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WSJ: SpaceX not to blame for 'Zuma' spy satellite disaster

The specific issue was a Northrop Grumman-provided payload adapter that didn’t work.
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Orlando Sentinel via Getty Images

All eyes were on SpaceX back in January, when a Falcon 9 rocket launched a mysterious payload called Zuma into orbit. But soon after its supposed deployment, reports started coming in that Zuma hadn't fared well and the satellite had failed. Because the payload, from contractor Northrop Grumman, was classified, there wasn't much additional information, though many grumbled that SpaceX was at fault. Now, The Wall Street Journal reports that government and industry experts are of the opinion that the failure was the fault of Northrop Grumman, not SpaceX.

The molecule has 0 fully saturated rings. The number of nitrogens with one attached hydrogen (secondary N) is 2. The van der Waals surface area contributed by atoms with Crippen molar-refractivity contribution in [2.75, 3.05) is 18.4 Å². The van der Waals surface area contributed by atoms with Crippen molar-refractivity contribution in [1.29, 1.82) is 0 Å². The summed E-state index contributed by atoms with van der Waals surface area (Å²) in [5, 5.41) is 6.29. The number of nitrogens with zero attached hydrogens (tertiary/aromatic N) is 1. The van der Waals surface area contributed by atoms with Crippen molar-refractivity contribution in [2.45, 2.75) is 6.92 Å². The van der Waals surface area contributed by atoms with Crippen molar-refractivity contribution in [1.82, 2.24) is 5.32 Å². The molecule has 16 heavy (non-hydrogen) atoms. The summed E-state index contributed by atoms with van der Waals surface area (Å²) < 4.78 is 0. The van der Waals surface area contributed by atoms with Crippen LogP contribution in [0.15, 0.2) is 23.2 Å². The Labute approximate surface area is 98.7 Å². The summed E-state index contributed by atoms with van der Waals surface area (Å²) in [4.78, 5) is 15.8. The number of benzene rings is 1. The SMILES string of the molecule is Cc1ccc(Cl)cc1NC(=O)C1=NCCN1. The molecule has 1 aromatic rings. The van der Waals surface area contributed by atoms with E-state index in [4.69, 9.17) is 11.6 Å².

It's still unclear what happened to Zuma after launch, but it appears as though the satellite failed to separate from the second stage of the rocket. Normally, this type of issue would be SpaceX's responsibility, but apparently Northrop Grumman insisted on a proprietary payload adapter that failed in space. According to The Wall Street Journal, the adapter had been tested multiple times on the ground, but it did not operate properly in zero-g.

This is in line with SpaceX's comments to Engadget after the Zuma failure. A spokesperson told us, "We do not comment on missions of this nature; but as of right now reviews of the data indicate Falcon 9 performed nominally." And indeed, it appears that the rocket performed as it was supposed to. That's the end of SpaceX's responsibility in this endeavor.

Normally, a regular satellite launch wouldn't attract as much interest as this one did, but the secretive nature of the mission, the buzzy name of the payload -- "Zuma" -- and the rumors of failure after launch all made this quite the news story. It's good that SpaceX is in the clear, because until now, despite its statements, some were blaming the company for an issue that clearly wasn't its fault.

In this article: contest, space, spacex, tomorrow, zuma
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